A portfolio presentation by visiting artist Hamra Abbas Wednesday fostered a discussion of iconography in popular culture and contemporary art among students of the art theory and practice department.
“Typically, visiting artists are chosen by invitation only through the department,” said Crystal Heiden, event organizer and graduate student. “(Abbas) is an accomplished artist in that she has an impressive exhibition record.”
Abbas’ work features dramatic, absurdist interpretations of widely accepted Middle Eastern traditions rendered in video, photography, sculpture and various other mediums. She is the 2011 winner of the Abraaj Capital Art Prize, and her work has been displayed at the Royal Ontario Museum, San Francisco Art Institute and Asia Society Museum in New York, where she is currently based.
The slideshow presentation included the video “Why Do Fake Hands Not Clap,” which uses irony to convey dissonance between the concept of applause and the violence caused by images of model hands shattering against each other in repeated clapping motions. A collection of panoramic photographs of an Istanbul landscape digitally stripped of its iconic minarets, “Cityscapes,” was also included. “Love Yourself” featured erotic toys disguised as weapons such as grenades or bullets, and Abbas’ sculptural portfolio contained life-size Plasticine amorous couples called “Lessons on Love.”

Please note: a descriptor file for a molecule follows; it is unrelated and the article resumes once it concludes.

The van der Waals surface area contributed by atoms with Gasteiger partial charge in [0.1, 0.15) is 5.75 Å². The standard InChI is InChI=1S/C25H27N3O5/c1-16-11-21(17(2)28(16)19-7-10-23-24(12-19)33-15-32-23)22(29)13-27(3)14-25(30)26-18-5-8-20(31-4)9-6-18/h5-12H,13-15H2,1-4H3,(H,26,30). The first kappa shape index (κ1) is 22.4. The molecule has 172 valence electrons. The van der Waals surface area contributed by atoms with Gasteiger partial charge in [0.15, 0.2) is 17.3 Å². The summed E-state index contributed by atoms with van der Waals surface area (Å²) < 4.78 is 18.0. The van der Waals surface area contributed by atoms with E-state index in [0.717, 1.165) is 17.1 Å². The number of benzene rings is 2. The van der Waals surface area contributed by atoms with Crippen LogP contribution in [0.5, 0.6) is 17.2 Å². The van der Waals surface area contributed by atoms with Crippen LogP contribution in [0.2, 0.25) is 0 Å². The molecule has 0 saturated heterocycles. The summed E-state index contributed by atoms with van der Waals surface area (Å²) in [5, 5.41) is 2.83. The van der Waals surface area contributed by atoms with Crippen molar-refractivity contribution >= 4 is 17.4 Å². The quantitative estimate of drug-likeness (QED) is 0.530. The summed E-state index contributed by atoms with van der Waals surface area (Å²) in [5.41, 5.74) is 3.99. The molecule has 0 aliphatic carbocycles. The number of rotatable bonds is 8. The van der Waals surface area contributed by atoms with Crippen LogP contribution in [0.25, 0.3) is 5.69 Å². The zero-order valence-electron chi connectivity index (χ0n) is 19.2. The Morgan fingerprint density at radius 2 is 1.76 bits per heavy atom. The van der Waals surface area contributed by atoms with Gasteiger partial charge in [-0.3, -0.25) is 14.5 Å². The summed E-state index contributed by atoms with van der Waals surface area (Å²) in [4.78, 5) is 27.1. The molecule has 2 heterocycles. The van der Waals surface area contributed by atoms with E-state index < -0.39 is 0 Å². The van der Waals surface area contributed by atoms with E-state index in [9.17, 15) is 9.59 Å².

Prof. Lane Relyea said he found trends of political commentary and absurdist drama prevalent in Abbas’s work particularly interesting.
“The first couple of pieces, you get a sense of violence and oppression based on ideas that are really kind of traumatic,” Relyea said.
Abbas said she typically chooses ordinary things as subjects, which partly contributes to the absurdity of her art.
“Absurdity makes the subjects more digestible, less in-your-face, and it adds an element of interaction with the audience,” she said.
Heiden said Abbas is currently part of an NU faculty search and may work for the University at some time in the future. She is applying for the visiting artist position at AT&P, which is a yearlong position catering to artists who want to teach but do not want to be tied down to a long contract.